Why I Am Quitting Corporate America To Become A Freelancer

When you work for a corporate business, you are not in the driver’s seat of your career — sometimes not even of your personal life.

Daniela Marin
SYNERGY

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Image by Tumisu on Pixabay

I am not the one to quit or give up easily. Many folks think it’s an admirable quality to be persistent, and they applaud me for it. But let me tell you, too much of anything (even of something good) is never good.

There have been numerous things in my life I should have quit earlier than I did, including working for a corporate business.

My co-workers and executives would surely recognize that I am reliable, loyal, and hard-working. I have been working for the same company since 2015. Well, I did leave for a year when I had to dedicate fully to my internships, except I came back as soon as they had an opening for me — that’s just to show how reliable I am.

Though they only improved my salary by about $2 more (despite now having a Masters level degree) I immediately accepted the offer because:

  1. I was quite miserable at the job I had post-grad school.
  2. It was an entry-level job, so hey, maybe it was fair?
  3. I was honestly happy to be back (that was the plan all along).
  4. I wanted to be part of corporate America!

Two years have passed since I got back to “the company of my dreams”, and I still have the same job title, with the same salary, doing the same d*** thing. Over…and over….and over again. The only difference is that I am considerably more experienced and skilled, and everyone knows it, but that has not changed a thing.

I can perform my two bosses’ jobs without a problem — I am the one to cover for them when they are on PTO/sick. Besides that, I am weeks away from getting being a licensed practitioner. Although my team has been incredibly supportive in my journey of getting licensed, my boss already warned me: According to her, my credentials “will better suit another department”.

I know what you are thinking at this point, and trust me, I also suspected…

There ought to be something wrong with me.

For a while, I blamed myself, so I worked hard to polish my skills, be as involved as I could, and strive to improve my relationships at work. However, my efforts continued to be neglected and uncompensated.

Then, I realized that most (if not all) of my co-workers are unquestionably unhappy too. I was quite bitter and lost all respect for the company. I discerned that they do not care about employee satisfaction. I tried to leave, but I had no luck during the quarantine.

When I overcame my inner drama, I decided that “my dream company” is not responsible for providing a satisfying life for me. I AM. After my “aha” moment, I learned these three lessons:

1) Neither my “persistence,” accomplishments, nor credentials will grant me an improved salary, promotion, or other forms of compensation.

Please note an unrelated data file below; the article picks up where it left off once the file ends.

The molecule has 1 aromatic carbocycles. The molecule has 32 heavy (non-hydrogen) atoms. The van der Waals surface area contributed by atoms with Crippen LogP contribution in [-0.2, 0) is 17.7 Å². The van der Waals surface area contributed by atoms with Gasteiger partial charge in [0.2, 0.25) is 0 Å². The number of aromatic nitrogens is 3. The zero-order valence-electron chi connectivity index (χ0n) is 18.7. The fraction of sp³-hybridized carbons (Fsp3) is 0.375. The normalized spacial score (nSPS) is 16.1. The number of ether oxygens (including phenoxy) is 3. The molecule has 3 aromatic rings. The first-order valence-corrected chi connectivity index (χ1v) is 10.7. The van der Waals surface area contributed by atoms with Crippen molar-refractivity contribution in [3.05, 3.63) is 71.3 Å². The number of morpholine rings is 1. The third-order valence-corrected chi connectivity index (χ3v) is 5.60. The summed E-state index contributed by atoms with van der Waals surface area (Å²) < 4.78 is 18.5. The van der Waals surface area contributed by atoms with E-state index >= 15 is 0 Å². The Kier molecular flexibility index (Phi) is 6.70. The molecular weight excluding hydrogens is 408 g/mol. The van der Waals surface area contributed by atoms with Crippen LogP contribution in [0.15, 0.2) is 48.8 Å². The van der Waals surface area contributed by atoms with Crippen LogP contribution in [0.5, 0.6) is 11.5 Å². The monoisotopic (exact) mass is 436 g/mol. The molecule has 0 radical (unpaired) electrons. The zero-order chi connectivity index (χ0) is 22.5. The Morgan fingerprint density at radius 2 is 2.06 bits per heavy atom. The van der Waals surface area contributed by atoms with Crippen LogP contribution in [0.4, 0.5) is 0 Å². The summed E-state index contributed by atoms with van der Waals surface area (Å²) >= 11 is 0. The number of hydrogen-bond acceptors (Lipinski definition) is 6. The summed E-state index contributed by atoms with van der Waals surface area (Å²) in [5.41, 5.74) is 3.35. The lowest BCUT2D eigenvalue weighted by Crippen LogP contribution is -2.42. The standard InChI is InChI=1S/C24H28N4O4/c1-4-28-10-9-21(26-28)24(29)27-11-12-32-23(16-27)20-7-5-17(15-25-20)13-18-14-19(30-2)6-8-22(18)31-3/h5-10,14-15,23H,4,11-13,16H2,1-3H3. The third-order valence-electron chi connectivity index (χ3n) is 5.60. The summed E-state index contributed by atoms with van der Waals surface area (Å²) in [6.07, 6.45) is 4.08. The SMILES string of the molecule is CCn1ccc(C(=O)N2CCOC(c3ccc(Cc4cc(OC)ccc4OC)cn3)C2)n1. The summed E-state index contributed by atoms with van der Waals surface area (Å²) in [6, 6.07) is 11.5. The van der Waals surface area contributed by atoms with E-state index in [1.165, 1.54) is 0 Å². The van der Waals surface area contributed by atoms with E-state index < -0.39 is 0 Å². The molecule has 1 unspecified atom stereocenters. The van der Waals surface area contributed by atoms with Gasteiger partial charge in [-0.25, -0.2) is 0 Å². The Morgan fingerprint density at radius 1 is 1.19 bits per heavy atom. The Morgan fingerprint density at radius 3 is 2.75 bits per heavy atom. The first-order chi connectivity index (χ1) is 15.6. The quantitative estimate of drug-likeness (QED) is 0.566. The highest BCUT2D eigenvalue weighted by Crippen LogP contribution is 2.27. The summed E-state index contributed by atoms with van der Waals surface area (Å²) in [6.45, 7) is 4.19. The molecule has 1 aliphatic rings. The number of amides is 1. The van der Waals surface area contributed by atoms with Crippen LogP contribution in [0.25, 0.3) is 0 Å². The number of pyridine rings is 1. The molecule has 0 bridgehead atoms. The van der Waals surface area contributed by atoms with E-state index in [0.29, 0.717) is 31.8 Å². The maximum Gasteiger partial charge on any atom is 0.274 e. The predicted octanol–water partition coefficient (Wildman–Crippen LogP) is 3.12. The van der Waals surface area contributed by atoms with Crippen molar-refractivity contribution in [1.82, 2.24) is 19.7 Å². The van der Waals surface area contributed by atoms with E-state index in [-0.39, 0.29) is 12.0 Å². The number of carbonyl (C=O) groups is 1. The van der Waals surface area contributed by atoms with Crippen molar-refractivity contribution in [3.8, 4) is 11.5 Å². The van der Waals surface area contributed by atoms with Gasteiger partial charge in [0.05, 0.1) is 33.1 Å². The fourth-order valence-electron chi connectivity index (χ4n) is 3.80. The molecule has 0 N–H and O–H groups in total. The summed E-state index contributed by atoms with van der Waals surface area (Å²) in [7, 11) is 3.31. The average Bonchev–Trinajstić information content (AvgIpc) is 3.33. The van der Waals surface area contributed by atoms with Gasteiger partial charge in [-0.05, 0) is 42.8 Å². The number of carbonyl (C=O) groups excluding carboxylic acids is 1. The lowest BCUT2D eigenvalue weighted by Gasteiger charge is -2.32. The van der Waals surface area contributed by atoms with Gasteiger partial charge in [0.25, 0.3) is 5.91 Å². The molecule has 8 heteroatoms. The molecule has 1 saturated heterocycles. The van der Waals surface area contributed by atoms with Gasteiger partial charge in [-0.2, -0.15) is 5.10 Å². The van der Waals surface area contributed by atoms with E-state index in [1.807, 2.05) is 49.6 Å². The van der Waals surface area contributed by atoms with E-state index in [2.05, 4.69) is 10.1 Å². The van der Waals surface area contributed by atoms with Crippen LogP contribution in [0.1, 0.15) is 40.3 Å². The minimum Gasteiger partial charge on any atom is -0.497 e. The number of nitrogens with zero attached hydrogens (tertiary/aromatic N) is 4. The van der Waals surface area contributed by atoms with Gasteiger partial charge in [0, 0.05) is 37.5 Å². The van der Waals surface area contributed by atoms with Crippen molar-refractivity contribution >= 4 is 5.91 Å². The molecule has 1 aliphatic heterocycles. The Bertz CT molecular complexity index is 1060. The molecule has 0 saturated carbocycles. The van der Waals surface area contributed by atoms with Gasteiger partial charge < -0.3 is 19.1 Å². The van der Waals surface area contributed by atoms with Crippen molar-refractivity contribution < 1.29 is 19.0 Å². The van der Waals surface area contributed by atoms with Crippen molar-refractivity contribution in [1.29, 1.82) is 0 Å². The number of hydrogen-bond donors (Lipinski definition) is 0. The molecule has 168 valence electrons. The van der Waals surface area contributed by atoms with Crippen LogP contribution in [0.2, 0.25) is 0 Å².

2) Big corporations do not care about you. If you do not have favored alliances with the higher-ups, they will neglect you even if you come up with the brightest idea.

This lesson came to light after realizing that my two supervisors are valued and protected by the executives. They have also been in their position for almost a decade, and they say without hesitation that they are not planning on leaving any time soon — and they won’t. Hence, my possibilities of moving up in positions are almost zero.

3) When you work for a corporate business, you are not in the driver’s seat of your career — sometimes not even of your personal life.

Working for a corporate means that everything revolves around the company and its benefit (their profit). I have had to exempt myself from taking a sick day because they need me at the office — per my supervisor’s suggestion. I have made these sacrifices wholeheartedly because I care about my clients, my co-workers, and the company itself. Yet, although my life revolves around them, to them, I am just a number. I am sure the CEO has no idea of who I am (and does not care to know).

Image by FelixMittermeier on Pixabay

I have one simple new year resolution for 2021

That is to break the nonsense attachment with working for a corporation and work for myself instead. Below, my rationale:

  • I refuse to believe that my income and professional value are contingent on a company’s name and their decisions over me.
  • I refuse to give 40 hours of my week to a signature that will never care about me. A place that will quickly substitute me whenever they must, and that will not compensate me unless it is directly beneficial to them.
  • I refuse to beg people to see me when they have determined whom and what matters to them.
  • I refuse to make my persistent quality a hindrance to my career.
  • I refuse to pause other dreams because I poorly decided to accomplish something noteworthy at this company.

My friends and family may think that I am reckless to leave the corporate job that I have held for the last five years. Maybe at this point, I am, but…

What’s worse than living a life with fear of change? What’s worse than not living a better life due to a fixated dream?

So far, I can tell you that taking the risk cannot be worse than sitting here, living life vicariously through those who dare to take risks. Also, it is utterly self-disrespect to continue to be unappreciated by something I treasure so much. For those reasons and more, I have firmly decided that I am taking a different path towards my future.

If my plan does not work, I will nevertheless be doing myself a favor by leaving something that is not deserving of my time.

BYE BYE, CORPORATE AMERICA!

Photo by Artem Beliaikin on Unsplash

Daniela Marin| Licensed Therapist|CEO of HealingRight

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